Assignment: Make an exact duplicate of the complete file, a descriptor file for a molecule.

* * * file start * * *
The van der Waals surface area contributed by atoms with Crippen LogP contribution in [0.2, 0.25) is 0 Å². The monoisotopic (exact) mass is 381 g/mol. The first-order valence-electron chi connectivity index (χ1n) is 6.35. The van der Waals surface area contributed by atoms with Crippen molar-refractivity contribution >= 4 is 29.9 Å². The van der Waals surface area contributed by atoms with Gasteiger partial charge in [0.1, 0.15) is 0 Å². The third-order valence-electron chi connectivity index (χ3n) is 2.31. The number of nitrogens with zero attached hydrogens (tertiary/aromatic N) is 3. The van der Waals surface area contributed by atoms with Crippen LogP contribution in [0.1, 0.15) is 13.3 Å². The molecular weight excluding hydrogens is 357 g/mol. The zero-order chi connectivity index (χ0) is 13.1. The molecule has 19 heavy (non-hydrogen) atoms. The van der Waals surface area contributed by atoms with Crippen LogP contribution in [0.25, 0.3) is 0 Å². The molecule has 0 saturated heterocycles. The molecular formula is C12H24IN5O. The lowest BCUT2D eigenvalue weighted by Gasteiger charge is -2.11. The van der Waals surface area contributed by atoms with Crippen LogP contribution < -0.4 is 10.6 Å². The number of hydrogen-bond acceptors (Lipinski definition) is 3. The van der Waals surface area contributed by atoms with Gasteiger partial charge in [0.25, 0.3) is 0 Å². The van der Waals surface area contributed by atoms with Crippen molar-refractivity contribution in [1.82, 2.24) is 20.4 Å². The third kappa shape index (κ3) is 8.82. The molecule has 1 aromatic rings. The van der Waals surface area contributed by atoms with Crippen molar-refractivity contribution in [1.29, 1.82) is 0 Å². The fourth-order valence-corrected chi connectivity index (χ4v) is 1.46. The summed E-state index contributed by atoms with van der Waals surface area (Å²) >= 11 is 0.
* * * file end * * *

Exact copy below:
The van der Waals surface area contributed by atoms with Crippen LogP contribution in [0.2, 0.25) is 0 Å². The monoisotopic (exact) mass is 381 g/mol. The first-order valence-electron chi connectivity index (χ1n) is 6.35. The van der Waals surface area contributed by atoms with Crippen molar-refractivity contribution >= 4 is 29.9 Å². The van der Waals surface area contributed by atoms with Gasteiger partial charge in [0.1, 0.15) is 0 Å². The third-order valence-electron chi connectivity index (χ3n) is 2.31. The number of nitrogens with zero attached hydrogens (tertiary/aromatic N) is 3. The van der Waals surface area contributed by atoms with Crippen LogP contribution in [0.1, 0.15) is 13.3 Å². The molecular weight excluding hydrogens is 357 g/mol. The zero-order chi connectivity index (χ0) is 13.1. The molecule has 19 heavy (non-hydrogen) atoms. The van der Waals surface area contributed by atoms with Crippen LogP contribution in [0.25, 0.3) is 0 Å². The molecule has 0 saturated heterocycles. The molecular formula is C12H24IN5O. The lowest BCUT2D eigenvalue weighted by Gasteiger charge is -2.11. The van der Waals surface area contributed by atoms with Crippen LogP contribution < -0.4 is 10.6 Å². The number of hydrogen-bond acceptors (Lipinski definition) is 3. The van der Waals surface area contributed by atoms with Gasteiger partial charge in [0.25, 0.3) is 0 Å². The van der Waals surface area contributed by atoms with Crippen molar-refractivity contribution in [1.82, 2.24) is 20.4 Å². The third kappa shape index (κ3) is 8.82. The molecule has 1 aromatic rings. The van der Waals surface area contributed by atoms with Crippen molar-refractivity contribution in [1.29, 1.82) is 0 Å². The fourth-order valence-corrected chi connectivity index (χ4v) is 1.46. The summed E-state index contributed by atoms with van der Waals surface area (Å²) >= 11 is 0.